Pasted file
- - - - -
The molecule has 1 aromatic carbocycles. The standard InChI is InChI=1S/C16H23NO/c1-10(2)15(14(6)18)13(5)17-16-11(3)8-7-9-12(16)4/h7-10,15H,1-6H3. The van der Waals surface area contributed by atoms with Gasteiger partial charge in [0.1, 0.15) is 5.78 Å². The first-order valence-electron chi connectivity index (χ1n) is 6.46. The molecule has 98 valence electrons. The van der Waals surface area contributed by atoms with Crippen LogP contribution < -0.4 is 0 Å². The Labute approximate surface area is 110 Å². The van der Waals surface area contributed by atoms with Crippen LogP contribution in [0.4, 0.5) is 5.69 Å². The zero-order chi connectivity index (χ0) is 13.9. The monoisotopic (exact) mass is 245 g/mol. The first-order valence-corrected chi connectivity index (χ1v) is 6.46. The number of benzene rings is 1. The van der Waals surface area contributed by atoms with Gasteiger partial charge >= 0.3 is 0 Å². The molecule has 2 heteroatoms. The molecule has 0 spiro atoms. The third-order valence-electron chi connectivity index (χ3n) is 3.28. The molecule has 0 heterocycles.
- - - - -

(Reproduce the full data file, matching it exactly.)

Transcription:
The molecule has 1 aromatic carbocycles. The standard InChI is InChI=1S/C16H23NO/c1-10(2)15(14(6)18)13(5)17-16-11(3)8-7-9-12(16)4/h7-10,15H,1-6H3. The van der Waals surface area contributed by atoms with Gasteiger partial charge in [0.1, 0.15) is 5.78 Å². The first-order valence-electron chi connectivity index (χ1n) is 6.46. The molecule has 98 valence electrons. The van der Waals surface area contributed by atoms with Crippen LogP contribution < -0.4 is 0 Å². The Labute approximate surface area is 110 Å². The van der Waals surface area contributed by atoms with Crippen LogP contribution in [0.4, 0.5) is 5.69 Å². The zero-order chi connectivity index (χ0) is 13.9. The monoisotopic (exact) mass is 245 g/mol. The first-order valence-corrected chi connectivity index (χ1v) is 6.46. The number of benzene rings is 1. The van der Waals surface area contributed by atoms with Gasteiger partial charge >= 0.3 is 0 Å². The molecule has 2 heteroatoms. The molecule has 0 spiro atoms. The third-order valence-electron chi connectivity index (χ3n) is 3.28. The molecule has 0 heterocycles.